Shaving Tips from a Vintage Barber’s Manual

From the tools we use to the brands we trust, much has changed since the days of the straight-razor shave. However, while the details of shaving have evolved over time, the core fundamentals remain largely unchanged. To better understand how it all began, we examined a series of old barbershop manuals—written at the turn of the 20th century—in search of wisdom. The first is an essay on shave tools, written by Napoleon Le Blanc in 1895 for a Kansas City barber’s catalogue. The others are versions of The Barber’s Manual, a standardized handbook once published by the Associated Master Barbers of America (we chose editions from 1898 and 1911). Here are some handpicked insights.

On Acquiring the Proper Tools

"Always buy the best and highest grade of razors, hones and strops. Then you will be prepared to do the best work. You may argue that some Barbers have good enough success with cheap tools, but you fail to realize that such Barbers, with the use of better tools, would become artists and experts." (Essay on Barbers' Razors, Razor Hones, Razor Strops and Razor Honing, 1895)

The Takeaway: A shoddy blade may get the job done, but that shouldn’t be your only priority. For a close shave that looks and feels superb, we recommend using a safety razor.

On Choosing a Soap

"Recently, a writer in one of the journals published in the interest of barbers, said most truly: ‘Cheap soaps are an abomination in disguise.’ You might as well try to fly as to soften a man's beard with that kind of stuff." (The Barber’s Manual, 1898)

The Takeaway: When assembling your shave kit, every piece matters, including your choice of cleanser. Schulz & Malley Cleansing Face Wash pairs a simple, effective formula with an old-school apothecary vibe.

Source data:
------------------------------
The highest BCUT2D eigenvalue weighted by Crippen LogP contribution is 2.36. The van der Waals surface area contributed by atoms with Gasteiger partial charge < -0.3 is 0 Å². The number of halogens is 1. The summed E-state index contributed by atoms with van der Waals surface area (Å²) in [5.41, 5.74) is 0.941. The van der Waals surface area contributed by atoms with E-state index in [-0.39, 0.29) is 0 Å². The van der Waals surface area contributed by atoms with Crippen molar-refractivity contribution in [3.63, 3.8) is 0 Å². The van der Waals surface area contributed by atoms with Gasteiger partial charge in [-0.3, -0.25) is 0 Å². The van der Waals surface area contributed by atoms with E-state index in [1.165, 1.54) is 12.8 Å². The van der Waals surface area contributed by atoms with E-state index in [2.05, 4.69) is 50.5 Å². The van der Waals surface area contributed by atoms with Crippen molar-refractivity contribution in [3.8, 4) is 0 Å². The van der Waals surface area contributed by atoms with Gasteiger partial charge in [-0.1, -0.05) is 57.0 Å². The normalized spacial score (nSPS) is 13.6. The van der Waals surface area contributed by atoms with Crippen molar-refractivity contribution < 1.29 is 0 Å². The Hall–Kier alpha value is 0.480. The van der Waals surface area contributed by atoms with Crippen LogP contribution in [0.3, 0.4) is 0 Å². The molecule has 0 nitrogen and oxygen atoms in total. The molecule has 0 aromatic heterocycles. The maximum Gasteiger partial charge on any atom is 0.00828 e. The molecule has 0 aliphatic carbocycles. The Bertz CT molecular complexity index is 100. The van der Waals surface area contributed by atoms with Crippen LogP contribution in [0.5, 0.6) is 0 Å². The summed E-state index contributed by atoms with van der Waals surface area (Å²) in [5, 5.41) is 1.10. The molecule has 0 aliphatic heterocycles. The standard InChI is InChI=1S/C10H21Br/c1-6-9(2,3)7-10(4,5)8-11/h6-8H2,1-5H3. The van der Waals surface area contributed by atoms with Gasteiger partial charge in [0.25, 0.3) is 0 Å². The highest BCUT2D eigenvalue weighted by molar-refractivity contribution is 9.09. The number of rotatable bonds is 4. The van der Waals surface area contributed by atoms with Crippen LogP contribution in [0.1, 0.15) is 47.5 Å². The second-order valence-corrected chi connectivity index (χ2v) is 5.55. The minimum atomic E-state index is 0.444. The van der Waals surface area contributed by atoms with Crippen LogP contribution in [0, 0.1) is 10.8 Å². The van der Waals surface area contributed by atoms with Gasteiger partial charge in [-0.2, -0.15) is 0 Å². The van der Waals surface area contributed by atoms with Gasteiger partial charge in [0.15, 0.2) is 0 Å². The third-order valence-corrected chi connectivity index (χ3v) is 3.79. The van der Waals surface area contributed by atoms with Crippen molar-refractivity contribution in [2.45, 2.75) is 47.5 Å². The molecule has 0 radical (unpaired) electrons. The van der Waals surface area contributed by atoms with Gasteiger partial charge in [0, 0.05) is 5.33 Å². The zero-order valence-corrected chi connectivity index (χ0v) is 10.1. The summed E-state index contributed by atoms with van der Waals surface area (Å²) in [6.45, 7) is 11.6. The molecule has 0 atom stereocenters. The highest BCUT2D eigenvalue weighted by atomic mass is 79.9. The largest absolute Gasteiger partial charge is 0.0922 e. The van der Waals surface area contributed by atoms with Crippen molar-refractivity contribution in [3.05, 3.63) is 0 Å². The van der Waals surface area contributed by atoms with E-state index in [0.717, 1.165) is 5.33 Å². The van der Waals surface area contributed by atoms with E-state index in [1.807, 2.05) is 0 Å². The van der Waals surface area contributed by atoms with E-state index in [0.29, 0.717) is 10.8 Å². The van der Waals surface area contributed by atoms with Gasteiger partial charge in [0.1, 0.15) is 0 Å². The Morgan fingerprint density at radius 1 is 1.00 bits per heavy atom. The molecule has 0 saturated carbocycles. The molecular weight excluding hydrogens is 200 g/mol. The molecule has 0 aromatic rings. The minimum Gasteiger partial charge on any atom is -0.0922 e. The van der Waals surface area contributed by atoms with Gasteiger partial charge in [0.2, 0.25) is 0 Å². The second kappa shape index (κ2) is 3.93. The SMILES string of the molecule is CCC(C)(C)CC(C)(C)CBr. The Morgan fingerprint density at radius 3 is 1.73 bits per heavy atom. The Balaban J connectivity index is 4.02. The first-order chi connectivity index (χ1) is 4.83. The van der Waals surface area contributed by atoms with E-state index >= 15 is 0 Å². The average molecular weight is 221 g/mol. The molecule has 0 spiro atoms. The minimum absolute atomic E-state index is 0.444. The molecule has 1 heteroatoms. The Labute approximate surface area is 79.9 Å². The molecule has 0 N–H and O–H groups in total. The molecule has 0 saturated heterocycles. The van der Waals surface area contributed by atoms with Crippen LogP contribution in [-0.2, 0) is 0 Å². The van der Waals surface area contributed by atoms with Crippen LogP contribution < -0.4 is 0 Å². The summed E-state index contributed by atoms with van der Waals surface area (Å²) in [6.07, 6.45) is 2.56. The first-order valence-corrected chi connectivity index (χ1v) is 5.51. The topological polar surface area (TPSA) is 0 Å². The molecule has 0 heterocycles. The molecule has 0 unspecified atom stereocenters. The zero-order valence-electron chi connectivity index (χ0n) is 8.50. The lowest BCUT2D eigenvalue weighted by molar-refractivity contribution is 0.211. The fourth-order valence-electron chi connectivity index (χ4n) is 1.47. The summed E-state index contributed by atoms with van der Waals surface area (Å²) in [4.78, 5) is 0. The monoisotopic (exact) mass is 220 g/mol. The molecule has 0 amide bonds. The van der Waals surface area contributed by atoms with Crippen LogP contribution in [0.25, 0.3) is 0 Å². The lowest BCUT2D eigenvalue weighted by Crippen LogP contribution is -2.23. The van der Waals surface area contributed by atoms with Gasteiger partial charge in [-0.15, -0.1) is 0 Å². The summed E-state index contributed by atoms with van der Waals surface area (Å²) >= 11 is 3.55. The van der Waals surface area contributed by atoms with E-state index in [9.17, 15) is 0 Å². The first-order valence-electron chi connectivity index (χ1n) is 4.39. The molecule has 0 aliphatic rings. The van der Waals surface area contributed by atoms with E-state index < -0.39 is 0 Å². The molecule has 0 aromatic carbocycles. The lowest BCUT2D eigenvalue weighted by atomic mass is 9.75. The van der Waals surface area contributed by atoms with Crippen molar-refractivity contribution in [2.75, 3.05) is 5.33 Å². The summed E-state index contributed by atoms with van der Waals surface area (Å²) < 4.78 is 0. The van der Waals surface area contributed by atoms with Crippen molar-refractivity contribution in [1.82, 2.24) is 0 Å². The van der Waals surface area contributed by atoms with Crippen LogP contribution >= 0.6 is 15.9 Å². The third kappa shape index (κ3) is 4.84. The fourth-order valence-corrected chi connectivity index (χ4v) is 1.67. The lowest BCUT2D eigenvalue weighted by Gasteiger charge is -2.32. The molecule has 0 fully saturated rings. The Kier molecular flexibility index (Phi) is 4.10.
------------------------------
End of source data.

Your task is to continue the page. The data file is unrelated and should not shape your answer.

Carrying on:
On Prepping the Beard

“It makes little difference how good or sharp the razor, or how skillful the barber, unless the beard is properly prepared, the shave will leave the customer's face irritated, with a smarting and burning sensation that is anything but pleasant.” (The Barber’s Manual, 1898)

The Takeaway: A great shave demands preparation, not just good technique. To soften your scruff and cut down on razor burn, preface your shave with a preshave oil.

On The Proper Use of a Badger Hair Brush

“Apply the lather with the handle of the brush in the palm of the right hand, allowing the ends of your fingers to work down into the bristles to keep them from spreading too much and to enable you to handle the brush more easily. It must be used with a rotary movement, which not only works the lather into the roots of the hair, but enables the brush to make more lather in itself.” (The Barber’s Manual, 1911)

The Takeaway: There’s a right way—and a wrong way—to wield a badger hair. For more tips on properly loading your brush, check out our handy how-to.

On the Merits of Speedy Shaving

“One of the greatest mistakes a young barber can make is the early attempt to acquire extraordinary speed. Shaving and trimming the beard is a luxury, rather than a necessity. Good workmanship, therefore, consists in the ability to execute a shave, or hair or whisker trim, in such a manner as will leave the subject appearing to the best advantage.” (The Barber's Manual, 1898)

The Takeaway: The purpose of shaving is to look and feel great, so a quick, shoddy hack job contradicts common sense. Start slow, with a focus on proper technique, before turning your attention to speed.

On Wielding Your Instrument

“If a razor is put on the face too lightly, it denotes lack of confidence. If too heavily, it denotes carelessness. Have confidence without carelessness.” (The Barber's Manual, 1911)

The Takeaway: Everything in moderation. If you shave with a heavy instrument, like a metal safety razor, hold it at the base of the handle and let the weight of the razor do the work.

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